October 14, 2015 | Pam Cowburn

IPT ruling on Wilson doctrine opens way for devolved parliament and assemblies to challenge surveillance

The Investigatory Powers Tribunal (IPT) has ruled that the Wilson Doctrine does not protect MPs and peers' communications from surveillance by the intelligence agencies.


In response, Open Rights Group's Executive Director, Jim Killock said:

“Bulk interception means that everyone's personal communications data can be collected. Now that our MPs and peers know that they don't get special protection through the Wilson Doctrine, we hope that they will fight for an end to indiscriminate surveillance.”

The IPT ruled that parliamentarians' communications are protected by the same law that protects UK's citizens' communications – the Regulation of Investigatory Powers Act 2000 (RIPA). The Independent Reviewer of Terrorism Legislation, David Anderson QC, has described the UK's surveillance law as “fragmented, obscure, under constant challenge and variable in the protections that it affords the innocent”.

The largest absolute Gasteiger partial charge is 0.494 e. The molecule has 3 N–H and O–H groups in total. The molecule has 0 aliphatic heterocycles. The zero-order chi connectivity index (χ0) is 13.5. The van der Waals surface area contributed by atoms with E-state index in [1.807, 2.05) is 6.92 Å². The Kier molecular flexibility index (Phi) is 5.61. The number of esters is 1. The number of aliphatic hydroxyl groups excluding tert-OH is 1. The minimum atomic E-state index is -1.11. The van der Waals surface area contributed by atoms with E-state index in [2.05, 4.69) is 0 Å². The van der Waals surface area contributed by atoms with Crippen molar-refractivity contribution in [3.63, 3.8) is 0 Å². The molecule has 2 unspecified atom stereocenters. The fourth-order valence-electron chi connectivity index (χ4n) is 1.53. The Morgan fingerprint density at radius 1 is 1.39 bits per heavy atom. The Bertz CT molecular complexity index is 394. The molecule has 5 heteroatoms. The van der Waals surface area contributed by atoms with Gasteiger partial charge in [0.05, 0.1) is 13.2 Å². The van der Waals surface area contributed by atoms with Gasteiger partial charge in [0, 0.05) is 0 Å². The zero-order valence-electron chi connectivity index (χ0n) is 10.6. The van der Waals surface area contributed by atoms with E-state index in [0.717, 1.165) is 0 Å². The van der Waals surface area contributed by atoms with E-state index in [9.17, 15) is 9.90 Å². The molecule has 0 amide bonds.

Devolved parliament and assemblies

In July, it was reported that the latest update to GCHQ's internal policy removed protections for members of the Scottish parliament and the Northern Irish and Welsh assemblies.

Killock added: “We believe that today's ruling opens the way for members of the devolved parliament and assemblies in Scotland, Northern Ireland and Wales to ask the IPT whether they have been under surveillance and if so whether this was justified.”